A ‘One-in-100-year opportunity’ – Andrew Gee must get royal commission into veteran suicide right
By Shayne Neumann MP
Australian veterans and defence personnel should be under no illusions that Barnaby Joyce’s reshuffle of the Nationals frontbench was about better serving their interests. Make no mistake, it was all about political payback and rewarding his supporters.
Andrew Gee, the new Minister for Veterans’ Affairs and Defence Personnel, is the sixth veterans’ affairs minister in eight years under the Liberal-National government.
Such a high level of turnover simply highlights that this portfolio is not a priority for the Morrison government and that they are taking our current and ex-service men and women for granted.
While Darren Chester was hardly a policy innovator or departmental reformer, it’s not clear if Gee has any particular interest or experience in the portfolio.
What is clear is that he has a huge job ahead of him and is inheriting a veteran support system that is broken and not fit-for-purpose.
Firstly, Gee needs to fix the Department of Veterans’ Affairs (DVA) and end the culture of delay, denial and dysfunction within the department.
The government has presided over a huge blowout in wait times and a backlog of compensation claims, which has led to dangerous delays and a mental health crisis for veterans trying to access support.
This is all because of a misguided public service staffing cap that has forced DVA to rely on record levels of labour-hire workers to manage its workload.
Secondly, the new minister will need to oversee the Royal Commission into Defence and Veteran Suicide.
The royal commission is something the government was dragged kicking and screaming to after veterans, their families and Labor had been calling for it since at least 2019.
During the public consultation phase for the royal commission, Labor colleagues and I consulted widely with veterans and their families, ex-service organisations in our electorates and experts and other stakeholders across the country.
This included meeting with Julie-Ann Finney, who tragically lost her veteran son David to suicide two years ago, and an advisory committee she assembled to provide input on the government’s consultation themes.
The strong feedback we received from them and others was that the royal commission can’t just take an individualised approach but needs to look at a range of systemic issues, including:
The role of institutions like Defence, DVA and ex-service organisations.
The complexity of veterans’ legislation and long delays with compensation claims.
Transition issues like veteran employment and homelessness.
The role of, impacts on and support for defence and veteran families.
The impact of abuse in the ADF, including sexual assault of women and discrimination towards LGBTI personnel.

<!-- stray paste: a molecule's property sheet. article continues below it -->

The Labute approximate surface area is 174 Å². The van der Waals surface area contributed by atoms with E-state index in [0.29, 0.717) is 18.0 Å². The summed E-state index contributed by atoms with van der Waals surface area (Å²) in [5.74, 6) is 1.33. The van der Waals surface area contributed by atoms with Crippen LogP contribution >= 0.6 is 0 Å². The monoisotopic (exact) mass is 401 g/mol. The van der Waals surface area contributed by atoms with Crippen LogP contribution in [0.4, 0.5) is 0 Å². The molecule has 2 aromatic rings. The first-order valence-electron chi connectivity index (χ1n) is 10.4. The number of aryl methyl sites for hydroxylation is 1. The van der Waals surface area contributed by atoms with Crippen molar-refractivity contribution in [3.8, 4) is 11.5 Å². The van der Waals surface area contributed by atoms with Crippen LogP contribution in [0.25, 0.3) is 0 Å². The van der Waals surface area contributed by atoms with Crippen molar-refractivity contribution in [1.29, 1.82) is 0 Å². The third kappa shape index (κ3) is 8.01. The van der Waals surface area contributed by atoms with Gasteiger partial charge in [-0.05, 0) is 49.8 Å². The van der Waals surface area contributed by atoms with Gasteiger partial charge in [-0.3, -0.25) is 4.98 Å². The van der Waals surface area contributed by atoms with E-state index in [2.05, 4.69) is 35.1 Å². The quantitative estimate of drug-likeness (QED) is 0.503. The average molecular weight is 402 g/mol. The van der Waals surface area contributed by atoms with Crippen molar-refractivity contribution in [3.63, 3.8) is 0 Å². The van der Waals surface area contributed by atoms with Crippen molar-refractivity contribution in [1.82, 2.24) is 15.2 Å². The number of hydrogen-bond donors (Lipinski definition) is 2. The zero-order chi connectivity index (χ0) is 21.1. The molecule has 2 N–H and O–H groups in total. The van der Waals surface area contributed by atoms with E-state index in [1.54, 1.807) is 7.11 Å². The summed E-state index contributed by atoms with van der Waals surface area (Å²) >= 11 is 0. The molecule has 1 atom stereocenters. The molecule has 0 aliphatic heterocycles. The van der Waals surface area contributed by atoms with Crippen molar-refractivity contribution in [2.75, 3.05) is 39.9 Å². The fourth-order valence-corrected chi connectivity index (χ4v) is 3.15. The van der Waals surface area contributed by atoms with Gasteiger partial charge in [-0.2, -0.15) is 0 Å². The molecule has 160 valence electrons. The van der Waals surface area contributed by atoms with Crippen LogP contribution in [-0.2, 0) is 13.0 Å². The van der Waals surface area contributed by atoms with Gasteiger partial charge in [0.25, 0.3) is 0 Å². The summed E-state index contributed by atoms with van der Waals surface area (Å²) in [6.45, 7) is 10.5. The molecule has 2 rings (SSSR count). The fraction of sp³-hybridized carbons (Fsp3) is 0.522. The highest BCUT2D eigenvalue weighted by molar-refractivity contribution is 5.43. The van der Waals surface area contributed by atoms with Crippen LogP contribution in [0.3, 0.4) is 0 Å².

Previous reviews and inquiries such as the 2019 Productivity Commission report on the veteran support system.
The impact of ADF anti-malarial drugs and prescribed medications.
The merits of alternative therapies such as medicinal cannabis, assistance dogs and art therapy.
On top of this, Labor has called for the royal commission to hold both public and private hearings as many veterans and families have told us they want to have a public platform to tell their stories.
Labor also believes it is critical that the royal commissioners have the powers to make findings of civil or criminal wrongdoing, and about individual suicides, and be able to refer these to the appropriate authorities, such as the police or public prosecutors, for action.
The commissioners appointed must be of the right standing and be independent from the ADF in order to ensure trust and confidence in this process – current or former senior judges, for example.
Labor along with Julie-Ann Finney and her expert committee put forward some recommendations for suitable candidates that we think the government should take on board.
At the same time, Labor and many veterans have serious concerns about the government’s proposal for the flawed National Commissioner for Defence and Veteran Suicide Prevention to operate in tandem with the royal commission.
We are open to the idea of a permanent body to implement the recommendations of the royal commission, but only if this is a recommendation coming out of it.
Labor provided all of this feedback as part of a comprehensive submission to the government to inform the royal commission terms of reference based on our consultations over many months.
It’s now up to Andrew Gee to take this feedback on board and work with Attorney-General Michaelia Cash to come up with strong and broad terms of reference, and ensure that the voices of veterans and their families are heard.
The new minister needs to get this right. He can’t afford for this to be another whitewash or political fix.
This royal commission is a one-in-100-year opportunity to fix our broken veteran support system – to identify problems and solutions, listen to the ideas of veterans, defence personnel and others, and implement changes that will save lives.
Labor wants to work with the government to ensure this process delivers enforceable recommendations that will prevent these tragic deaths from happening in the future.
But for this to happen, we are going to need a lot less navel gazing and infighting within the government, and more leadership and focus on the needs of our veterans and defence personnel.
Shayne Neumann is the federal Shadow Minister for Veterans’ Affairs and Defence Personnel.